When emptying the grind chamber of burr-style coffee grinders, ground coffee will often stick to the chamber and fly all over the counter. Are there solutions to this problem?
The problem is static electricity. When beans pass through the grinding mechanism, they pick up an electrical charge that causes the ground coffee to “jump” out of the grinder or stick stubbornly to the sides of the container that captures the ground coffee (often called the grind chamber). This problem becomes worse when the chamber is made of plastic; it’s a very poor conductor of electrical charge, so these particular grind chambers don’t encourage the electricity in the ground coffee to dissipate quickly.
An online search turned up several possible fixes, but most of them didn’t work. Since dry conditions encourage static buildup, water seemed like a logical antidote. But adding a couple of drops of water to the beans before grinding made no difference, and misting the chamber with water prevented the jumping problem but exacerbated sticking. Many coffee fans suggest running a strip of aluminum foil from the inside of the plastic container to the outside to provide an escape route for the static, but this not only was ineffective but also trapped grinds behind the foil, making it messy to empty them into our coffee filter. We were intrigued by one suggestion: stirring the ground coffee with a metal fork to “gather” the electricity before lifting the lid. We found that a fork certainly gathered the static—as well as an abundance of the ground coffee with it. We even flirted with the suggestion of running a copper wire from the base of the grind chamber to the outside of the machine but ultimately rejected it since it required drilling a hole in our machine.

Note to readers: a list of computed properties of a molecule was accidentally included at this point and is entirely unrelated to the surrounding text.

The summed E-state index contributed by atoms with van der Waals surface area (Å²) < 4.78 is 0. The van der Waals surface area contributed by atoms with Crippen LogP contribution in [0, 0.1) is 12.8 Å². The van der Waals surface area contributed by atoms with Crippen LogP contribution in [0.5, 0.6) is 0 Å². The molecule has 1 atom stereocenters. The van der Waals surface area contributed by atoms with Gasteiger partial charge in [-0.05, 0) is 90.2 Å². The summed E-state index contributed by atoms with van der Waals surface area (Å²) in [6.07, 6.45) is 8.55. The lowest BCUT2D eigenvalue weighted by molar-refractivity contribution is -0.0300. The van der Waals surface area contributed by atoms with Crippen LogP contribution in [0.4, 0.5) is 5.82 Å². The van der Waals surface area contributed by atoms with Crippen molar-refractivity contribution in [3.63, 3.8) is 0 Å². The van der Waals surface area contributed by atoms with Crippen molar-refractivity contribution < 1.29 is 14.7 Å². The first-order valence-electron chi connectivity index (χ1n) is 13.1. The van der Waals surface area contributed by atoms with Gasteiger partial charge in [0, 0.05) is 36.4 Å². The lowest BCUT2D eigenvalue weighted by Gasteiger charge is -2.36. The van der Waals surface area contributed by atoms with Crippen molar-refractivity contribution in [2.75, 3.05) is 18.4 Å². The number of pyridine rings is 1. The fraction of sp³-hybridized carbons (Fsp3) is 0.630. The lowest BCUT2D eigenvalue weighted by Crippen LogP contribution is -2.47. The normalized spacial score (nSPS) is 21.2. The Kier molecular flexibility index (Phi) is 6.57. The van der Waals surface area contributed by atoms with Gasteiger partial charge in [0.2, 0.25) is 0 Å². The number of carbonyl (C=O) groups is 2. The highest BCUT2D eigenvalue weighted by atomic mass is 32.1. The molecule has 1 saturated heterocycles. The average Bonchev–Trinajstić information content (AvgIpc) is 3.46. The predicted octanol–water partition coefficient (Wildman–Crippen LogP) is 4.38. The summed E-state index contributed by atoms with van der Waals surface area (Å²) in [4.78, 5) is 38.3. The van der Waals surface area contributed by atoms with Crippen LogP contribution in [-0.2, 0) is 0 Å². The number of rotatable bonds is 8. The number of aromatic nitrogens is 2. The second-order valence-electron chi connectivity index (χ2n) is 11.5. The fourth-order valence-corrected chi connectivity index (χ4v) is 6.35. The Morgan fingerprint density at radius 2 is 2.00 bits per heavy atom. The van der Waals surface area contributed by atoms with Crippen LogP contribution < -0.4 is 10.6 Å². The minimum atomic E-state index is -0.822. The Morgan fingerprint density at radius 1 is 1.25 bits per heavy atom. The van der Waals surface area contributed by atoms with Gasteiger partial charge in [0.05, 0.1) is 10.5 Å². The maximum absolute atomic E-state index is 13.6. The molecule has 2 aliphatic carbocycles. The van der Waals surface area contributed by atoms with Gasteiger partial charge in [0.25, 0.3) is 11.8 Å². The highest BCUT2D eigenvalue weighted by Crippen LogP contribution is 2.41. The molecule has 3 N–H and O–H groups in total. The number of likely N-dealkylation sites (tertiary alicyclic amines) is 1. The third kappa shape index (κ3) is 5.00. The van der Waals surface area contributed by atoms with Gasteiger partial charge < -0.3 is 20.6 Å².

In the end, the best solution was the simplest: Give the static time to dissipate on its own. For medium-grind coffee (appropriate for a regular drip coffee maker), grind the coffee, wait for 5 minutes, and then remove the grind chamber from the machine. Rap the chamber firmly on the counter before opening the lid to send any stray grinds to the bottom of the container with the others. For finer grinds like espresso, add a few minutes to the waiting period; for coarser grinds for a French press, subtract a few minutes.